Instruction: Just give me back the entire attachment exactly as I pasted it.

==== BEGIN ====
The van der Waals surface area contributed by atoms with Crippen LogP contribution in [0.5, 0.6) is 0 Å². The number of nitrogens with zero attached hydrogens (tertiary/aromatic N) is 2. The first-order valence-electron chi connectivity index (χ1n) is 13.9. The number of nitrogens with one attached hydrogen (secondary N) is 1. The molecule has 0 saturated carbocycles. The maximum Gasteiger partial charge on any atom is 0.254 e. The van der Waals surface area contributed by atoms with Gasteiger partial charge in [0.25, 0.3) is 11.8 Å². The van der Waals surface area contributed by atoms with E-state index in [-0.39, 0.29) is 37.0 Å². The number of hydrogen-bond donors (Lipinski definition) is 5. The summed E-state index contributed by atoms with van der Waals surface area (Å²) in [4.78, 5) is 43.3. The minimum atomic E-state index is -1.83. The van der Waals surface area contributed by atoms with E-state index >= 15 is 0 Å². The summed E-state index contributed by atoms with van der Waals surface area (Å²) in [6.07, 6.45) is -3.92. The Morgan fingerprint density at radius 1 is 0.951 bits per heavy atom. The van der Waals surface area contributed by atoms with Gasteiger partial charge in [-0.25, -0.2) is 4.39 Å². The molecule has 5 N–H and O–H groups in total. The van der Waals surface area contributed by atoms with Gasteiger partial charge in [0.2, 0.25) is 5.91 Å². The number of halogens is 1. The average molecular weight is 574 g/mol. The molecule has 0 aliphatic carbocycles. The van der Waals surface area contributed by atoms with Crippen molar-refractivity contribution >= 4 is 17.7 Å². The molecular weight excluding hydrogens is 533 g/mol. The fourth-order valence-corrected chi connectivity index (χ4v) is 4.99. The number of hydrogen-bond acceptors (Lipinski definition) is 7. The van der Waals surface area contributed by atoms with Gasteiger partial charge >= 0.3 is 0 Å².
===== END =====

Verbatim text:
The van der Waals surface area contributed by atoms with Crippen LogP contribution in [0.5, 0.6) is 0 Å². The number of nitrogens with zero attached hydrogens (tertiary/aromatic N) is 2. The first-order valence-electron chi connectivity index (χ1n) is 13.9. The number of nitrogens with one attached hydrogen (secondary N) is 1. The molecule has 0 saturated carbocycles. The maximum Gasteiger partial charge on any atom is 0.254 e. The van der Waals surface area contributed by atoms with Gasteiger partial charge in [0.25, 0.3) is 11.8 Å². The van der Waals surface area contributed by atoms with E-state index in [-0.39, 0.29) is 37.0 Å². The number of hydrogen-bond donors (Lipinski definition) is 5. The summed E-state index contributed by atoms with van der Waals surface area (Å²) in [4.78, 5) is 43.3. The minimum atomic E-state index is -1.83. The van der Waals surface area contributed by atoms with E-state index >= 15 is 0 Å². The summed E-state index contributed by atoms with van der Waals surface area (Å²) in [6.07, 6.45) is -3.92. The Morgan fingerprint density at radius 1 is 0.951 bits per heavy atom. The van der Waals surface area contributed by atoms with Gasteiger partial charge in [-0.25, -0.2) is 4.39 Å². The molecule has 5 N–H and O–H groups in total. The van der Waals surface area contributed by atoms with Gasteiger partial charge in [0.2, 0.25) is 5.91 Å². The number of halogens is 1. The average molecular weight is 574 g/mol. The molecule has 0 aliphatic carbocycles. The van der Waals surface area contributed by atoms with Crippen molar-refractivity contribution >= 4 is 17.7 Å². The molecular weight excluding hydrogens is 533 g/mol. The fourth-order valence-corrected chi connectivity index (χ4v) is 4.99. The number of hydrogen-bond acceptors (Lipinski definition) is 7. The van der Waals surface area contributed by atoms with Gasteiger partial charge >= 0.3 is 0 Å².